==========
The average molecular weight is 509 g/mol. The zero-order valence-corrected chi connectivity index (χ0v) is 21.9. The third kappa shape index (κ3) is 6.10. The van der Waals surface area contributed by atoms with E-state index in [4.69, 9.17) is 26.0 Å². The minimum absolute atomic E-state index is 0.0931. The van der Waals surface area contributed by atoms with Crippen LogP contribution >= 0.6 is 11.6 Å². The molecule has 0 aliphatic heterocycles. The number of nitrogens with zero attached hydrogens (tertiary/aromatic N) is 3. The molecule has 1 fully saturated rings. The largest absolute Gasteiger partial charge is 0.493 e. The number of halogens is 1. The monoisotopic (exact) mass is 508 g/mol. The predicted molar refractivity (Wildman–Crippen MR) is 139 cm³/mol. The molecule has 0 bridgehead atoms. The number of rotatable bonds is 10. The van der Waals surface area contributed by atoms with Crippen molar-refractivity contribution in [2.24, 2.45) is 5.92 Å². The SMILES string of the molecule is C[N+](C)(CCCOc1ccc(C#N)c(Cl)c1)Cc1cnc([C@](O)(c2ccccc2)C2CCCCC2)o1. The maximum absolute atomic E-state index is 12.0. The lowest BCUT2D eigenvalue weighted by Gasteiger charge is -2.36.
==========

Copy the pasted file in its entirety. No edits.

The average molecular weight is 509 g/mol. The zero-order valence-corrected chi connectivity index (χ0v) is 21.9. The third kappa shape index (κ3) is 6.10. The van der Waals surface area contributed by atoms with E-state index in [4.69, 9.17) is 26.0 Å². The minimum absolute atomic E-state index is 0.0931. The van der Waals surface area contributed by atoms with Crippen LogP contribution >= 0.6 is 11.6 Å². The molecule has 0 aliphatic heterocycles. The number of nitrogens with zero attached hydrogens (tertiary/aromatic N) is 3. The molecule has 1 fully saturated rings. The largest absolute Gasteiger partial charge is 0.493 e. The number of halogens is 1. The monoisotopic (exact) mass is 508 g/mol. The predicted molar refractivity (Wildman–Crippen MR) is 139 cm³/mol. The molecule has 0 bridgehead atoms. The number of rotatable bonds is 10. The van der Waals surface area contributed by atoms with Crippen molar-refractivity contribution in [2.24, 2.45) is 5.92 Å². The SMILES string of the molecule is C[N+](C)(CCCOc1ccc(C#N)c(Cl)c1)Cc1cnc([C@](O)(c2ccccc2)C2CCCCC2)o1. The maximum absolute atomic E-state index is 12.0. The lowest BCUT2D eigenvalue weighted by Gasteiger charge is -2.36.